Just a few more words about the Ultra – the ride is so difficult that fewer than 50% of people who sign up and attempt it complete it within the time deadlines – this year 274 tried/131 did it. There is a 22% grade climb at mile 124 so there’s that. All participants who finish are given a finisher’s shirt which sport a different motto each year (SHIRTS). However, all people who try and fail are sent the ashes of their shirts. Brooke came up with this idea, she says, from her own “evil mind.” And, while sending ashes initially caused a pretty good bit of controversy, Brooke tells many stories of people finishing the Ultra with the ashes of last year’s failed attempt taped to their bicycle.
In addition to the Challenge, Brooke is extremely excited about several other things going on in the northeast Alabama cycling world. Coldwater Mountain, which is a mountain biking trail of 38 miles (runners are able to run in the opposite direction) is poised to move from its Bronze status to silver status (www.imba.com/project/coldwater-mointain).This upgrade is based in large part on the proximity of other well maintained and well used mountain bike trails in the area – 130 miles of trails within a 25 mile radius of downtown Anniston (www.pinbike.com/news/local-flavors-the-complete-mountain-bike-guide-to-calhoun-county-alabama.html). Other nearby trails include Coleman Lake (40 miles-horse and mountain bike), Kentuck ORV (23 miles – ORV and mountain bike/gravel) and Henry Farm (6.5 miles – mountain bike and hike). NEABA hosts a 3 day fat tire festival in mid-October which has been adopted by SORBA (Southern Off-Road Bicycle Association) as its southeast regional festival http://cwmfattirefest.com/index.html).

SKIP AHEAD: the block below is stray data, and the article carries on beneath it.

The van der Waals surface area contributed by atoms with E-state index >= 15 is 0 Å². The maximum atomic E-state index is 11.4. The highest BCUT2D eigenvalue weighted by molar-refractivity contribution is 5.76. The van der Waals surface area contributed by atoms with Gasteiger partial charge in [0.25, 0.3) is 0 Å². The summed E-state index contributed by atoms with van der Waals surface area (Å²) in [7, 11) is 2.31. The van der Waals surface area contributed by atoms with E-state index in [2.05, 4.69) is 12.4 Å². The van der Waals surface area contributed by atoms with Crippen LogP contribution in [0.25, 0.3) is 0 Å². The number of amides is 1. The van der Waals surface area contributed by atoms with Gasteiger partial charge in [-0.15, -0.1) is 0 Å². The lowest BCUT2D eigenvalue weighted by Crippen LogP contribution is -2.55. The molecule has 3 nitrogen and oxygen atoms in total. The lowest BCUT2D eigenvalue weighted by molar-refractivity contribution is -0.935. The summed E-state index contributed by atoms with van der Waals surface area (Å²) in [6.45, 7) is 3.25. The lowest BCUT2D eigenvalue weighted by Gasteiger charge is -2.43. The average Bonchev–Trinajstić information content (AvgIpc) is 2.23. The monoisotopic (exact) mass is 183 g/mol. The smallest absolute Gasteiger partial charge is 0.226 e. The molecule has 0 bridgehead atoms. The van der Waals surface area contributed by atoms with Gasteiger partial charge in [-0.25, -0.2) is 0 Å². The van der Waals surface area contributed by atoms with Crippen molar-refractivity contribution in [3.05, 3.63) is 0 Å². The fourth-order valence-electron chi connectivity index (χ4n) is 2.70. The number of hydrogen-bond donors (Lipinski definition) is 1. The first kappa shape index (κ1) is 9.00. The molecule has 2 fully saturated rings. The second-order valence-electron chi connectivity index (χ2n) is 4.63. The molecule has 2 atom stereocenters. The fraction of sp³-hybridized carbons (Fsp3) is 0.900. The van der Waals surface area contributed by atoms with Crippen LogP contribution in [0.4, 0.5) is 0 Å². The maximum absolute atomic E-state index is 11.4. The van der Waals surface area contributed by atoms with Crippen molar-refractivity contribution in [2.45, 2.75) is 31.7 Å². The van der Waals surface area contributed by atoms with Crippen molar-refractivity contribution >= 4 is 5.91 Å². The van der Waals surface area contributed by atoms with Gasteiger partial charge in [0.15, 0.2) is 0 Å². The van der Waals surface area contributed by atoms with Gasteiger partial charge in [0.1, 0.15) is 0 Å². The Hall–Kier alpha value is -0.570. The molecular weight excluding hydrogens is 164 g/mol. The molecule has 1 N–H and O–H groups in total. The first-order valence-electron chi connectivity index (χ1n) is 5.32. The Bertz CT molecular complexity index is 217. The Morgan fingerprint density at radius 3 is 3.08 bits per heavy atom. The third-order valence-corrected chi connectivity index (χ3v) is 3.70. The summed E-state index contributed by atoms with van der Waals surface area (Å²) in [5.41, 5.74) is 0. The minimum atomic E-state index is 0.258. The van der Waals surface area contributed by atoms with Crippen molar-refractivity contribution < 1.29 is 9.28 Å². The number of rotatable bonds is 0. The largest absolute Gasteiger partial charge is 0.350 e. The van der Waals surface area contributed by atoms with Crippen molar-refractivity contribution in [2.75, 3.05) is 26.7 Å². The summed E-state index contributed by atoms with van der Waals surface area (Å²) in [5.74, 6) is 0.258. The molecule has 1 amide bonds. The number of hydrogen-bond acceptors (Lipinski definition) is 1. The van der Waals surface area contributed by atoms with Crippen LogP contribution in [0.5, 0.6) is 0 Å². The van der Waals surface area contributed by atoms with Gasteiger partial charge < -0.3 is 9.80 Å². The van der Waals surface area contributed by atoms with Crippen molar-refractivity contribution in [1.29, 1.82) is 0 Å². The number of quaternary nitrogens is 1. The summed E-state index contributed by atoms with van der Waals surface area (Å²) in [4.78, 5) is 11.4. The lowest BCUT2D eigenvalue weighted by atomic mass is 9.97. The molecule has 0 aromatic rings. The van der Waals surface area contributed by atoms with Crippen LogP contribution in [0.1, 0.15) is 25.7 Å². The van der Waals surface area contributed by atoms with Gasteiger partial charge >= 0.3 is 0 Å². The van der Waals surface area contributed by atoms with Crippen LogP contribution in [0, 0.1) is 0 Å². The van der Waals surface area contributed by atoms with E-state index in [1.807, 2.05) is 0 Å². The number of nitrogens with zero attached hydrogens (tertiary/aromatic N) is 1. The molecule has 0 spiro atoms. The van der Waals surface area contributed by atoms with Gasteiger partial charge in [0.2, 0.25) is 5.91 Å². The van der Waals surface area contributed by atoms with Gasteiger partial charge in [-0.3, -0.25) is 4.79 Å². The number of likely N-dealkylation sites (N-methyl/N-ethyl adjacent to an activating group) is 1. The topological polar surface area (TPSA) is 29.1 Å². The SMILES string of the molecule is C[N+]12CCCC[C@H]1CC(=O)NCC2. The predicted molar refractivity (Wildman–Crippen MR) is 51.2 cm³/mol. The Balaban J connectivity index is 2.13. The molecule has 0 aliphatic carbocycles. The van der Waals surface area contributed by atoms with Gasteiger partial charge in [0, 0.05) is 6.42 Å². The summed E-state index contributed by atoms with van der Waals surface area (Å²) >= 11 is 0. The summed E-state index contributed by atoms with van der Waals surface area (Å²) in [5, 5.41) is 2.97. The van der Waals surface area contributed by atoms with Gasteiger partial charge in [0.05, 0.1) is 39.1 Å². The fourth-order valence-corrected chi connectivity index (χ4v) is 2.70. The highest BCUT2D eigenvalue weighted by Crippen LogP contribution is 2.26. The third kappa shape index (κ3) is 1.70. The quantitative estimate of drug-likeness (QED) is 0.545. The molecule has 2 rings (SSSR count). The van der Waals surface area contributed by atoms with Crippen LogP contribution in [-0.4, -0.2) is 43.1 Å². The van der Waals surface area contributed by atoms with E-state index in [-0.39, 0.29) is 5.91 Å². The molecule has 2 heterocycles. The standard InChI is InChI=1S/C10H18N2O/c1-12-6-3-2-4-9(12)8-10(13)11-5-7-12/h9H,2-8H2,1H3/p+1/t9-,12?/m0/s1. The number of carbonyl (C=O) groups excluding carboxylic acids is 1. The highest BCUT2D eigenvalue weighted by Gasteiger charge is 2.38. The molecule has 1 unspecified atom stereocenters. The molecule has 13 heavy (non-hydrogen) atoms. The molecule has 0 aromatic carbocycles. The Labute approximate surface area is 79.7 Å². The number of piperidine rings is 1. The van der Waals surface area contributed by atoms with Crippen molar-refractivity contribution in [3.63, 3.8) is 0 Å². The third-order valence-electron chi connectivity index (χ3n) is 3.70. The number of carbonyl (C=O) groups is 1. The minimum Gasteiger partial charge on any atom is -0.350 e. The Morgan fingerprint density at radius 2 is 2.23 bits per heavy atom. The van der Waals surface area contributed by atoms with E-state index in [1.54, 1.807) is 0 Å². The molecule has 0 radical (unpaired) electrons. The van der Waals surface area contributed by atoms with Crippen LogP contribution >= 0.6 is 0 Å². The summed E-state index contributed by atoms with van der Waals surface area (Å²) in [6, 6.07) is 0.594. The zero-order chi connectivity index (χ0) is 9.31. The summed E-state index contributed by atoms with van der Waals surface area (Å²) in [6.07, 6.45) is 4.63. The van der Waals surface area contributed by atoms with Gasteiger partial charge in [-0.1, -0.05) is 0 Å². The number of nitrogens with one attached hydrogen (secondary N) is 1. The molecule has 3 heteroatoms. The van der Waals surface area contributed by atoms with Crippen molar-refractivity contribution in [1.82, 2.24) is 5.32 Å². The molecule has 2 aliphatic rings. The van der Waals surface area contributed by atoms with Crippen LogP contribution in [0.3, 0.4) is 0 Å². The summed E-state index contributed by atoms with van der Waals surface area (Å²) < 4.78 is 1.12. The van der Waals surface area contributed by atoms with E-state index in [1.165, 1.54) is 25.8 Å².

NEABA, after 2 years of all volunteer work, recently completed the transformation of its new headquarters building located at 26 West 10th Street in Anniston. The building also is used by the running club (Brooke still is an avid triathlete meaning that she runs and swims in addition to cycles) and it already has served as a meeting place for some pretty prestigious events. Recently the executive board of IMBA (International Mountain Biking Association – www.imba.com) met in Anniston at NEABA headquarters. And, the Alabama Backroad Series (www.alabama-backroads-cycling.com) award dinner and banquet will be held there in January 2020.
So, whether it’s riding to the State’s highest point during the Cheaha Challenge, riding some of the best single track in the State at Coldwater Mountain or having a good place to meet, then it seems like the northeast Alabama area is a pretty good place to go. And, having Brooke (and Tom) Nelson advocating for cyclists isn’t too bad either.
Danny Feldman has been riding his bike since 1987, the same time he began practicing law in Washington D.C. before moving back to his home state of Alabama. Danny has been actively fighting for the rights of cyclists in Alabama both in and out of the courtroom. While he focuses his practice in Birmingham, he has represented numerous cyclists across the state